The Power of Pacing — Part 2

In Part 1, we talked about how pacing keeps a novel emotionally charged—and how to accomplish this in various genres. Now we’ll discuss ways to keep the pace flowing.

1. Force the POV character to act—where that action always makes the situation worse.

2. In action scenes use short sentences or phrases. Narrative summary takes its time to complete a thought, explore emotions, weigh options, and plan to manipulate others to reach a goal.

Action: “Hurry. They’re gaining on us.”

Narrative summary: Memories of the kidnapping kept me awake nights. Just when I thought the nightmares were over, it happened. Countless hours in the psychologist’s chair meant nothing when I saw the knife—heard his voice.

3. Write longer action scenes. Every scene should have a goal, conflict, discovery, and high stakes. Pacing is not about dragging action scenes, but accomplishing a purpose.

4. Keep narrative summary sections short. When you see long paragraphs filled with narrative summary, do your eyes scan ahead for dialogue because that’s where the action takes place?

5. Word choice is important to increasing pace and slowing it. Short words suggest action, while longer words slide into narrative summary.

Action: She slapped me.

Narrative summary: My face stung from her open palm and venomous words. The journey into town had been spent reminiscing about our childhood until I mentioned what happened at prom.

6. Slow the pace by changing viewpoints. This forces the reader to build or refresh a relationship with the new POV character as that character works to achieve a goal.

7. Write only what the POV character experiences. There’s no time to smell the flowers unless your character’s picking them.

8. Hit delete on a narrative summary portion. Send the character into another scene or switch to a different POV character.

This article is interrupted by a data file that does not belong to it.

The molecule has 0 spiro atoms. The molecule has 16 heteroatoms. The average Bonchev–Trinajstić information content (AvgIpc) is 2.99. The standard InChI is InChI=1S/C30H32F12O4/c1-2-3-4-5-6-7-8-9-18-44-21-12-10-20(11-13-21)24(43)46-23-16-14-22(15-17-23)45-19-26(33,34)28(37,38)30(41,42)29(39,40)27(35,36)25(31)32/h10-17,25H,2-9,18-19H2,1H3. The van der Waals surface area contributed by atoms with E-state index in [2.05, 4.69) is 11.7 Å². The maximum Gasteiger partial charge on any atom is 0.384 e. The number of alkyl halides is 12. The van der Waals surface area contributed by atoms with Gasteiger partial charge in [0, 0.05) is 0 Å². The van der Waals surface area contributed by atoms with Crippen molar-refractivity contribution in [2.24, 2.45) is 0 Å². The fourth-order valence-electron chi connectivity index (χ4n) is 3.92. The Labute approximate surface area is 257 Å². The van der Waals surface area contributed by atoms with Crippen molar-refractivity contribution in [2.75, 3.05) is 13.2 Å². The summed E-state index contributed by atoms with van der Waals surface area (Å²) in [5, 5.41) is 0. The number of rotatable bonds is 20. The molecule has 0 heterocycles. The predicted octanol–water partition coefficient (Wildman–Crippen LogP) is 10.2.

9. Reject flat scenes. Is a scene devoid of conflict and tension? Have the events take place off stage, then use narrative summary in which the POV character considers the outcome.

She stood me up for the third time. Made me feel like a fool, especially when I saw her snuggle up to her ex. I’m finished.

10. Don’t cheat the reader by not using every ounce of emotion and action to build higher stakes. Give your character a limited amount of time to accomplish a goal, then slice the remaining time in half.

11. Build pacing with the what-if principle. What is the worst possible thing that could happen to your POV character? Make a list and brainstorm a scenario unpredictable, credible, and totally unexpected.

● What if Mary Sue forgot to turn on the light in her aunt’s backyard?
● What if Mary Sue fell into the pool?
● What if Mary Sue didn’t know a water moccasin was hiding under a float?
● What if Mary Sue didn’t know the snake had already killed a man tonight?
● What if Mary Sue touched the dead man’s body?
● What if Mary Sue tried to climb out of the pool, but someone pushed her down?

Control the dance of character and plot. Speed the pacing and the reader is filled with excitement. Slow the pacing and your reader can catch her breath before another explosive scene. Take charge of the dance, and keep your readers wanting more.

DiAnn Mills, a Craftsman mentor for the Christian Writers Guild, combines an adventuresome spirit with unforgettable characters to create action-packed novels. She has 50 books in print and has sold more than 1.5 million copies. Her Sworn to Protect won a 2011 Christy Award in the Contemporary Romance Category. Breach of Trust won the same award in 2010. Her latest book is The Chase.

Image credit: fabul0us / 123RF Stock Photo

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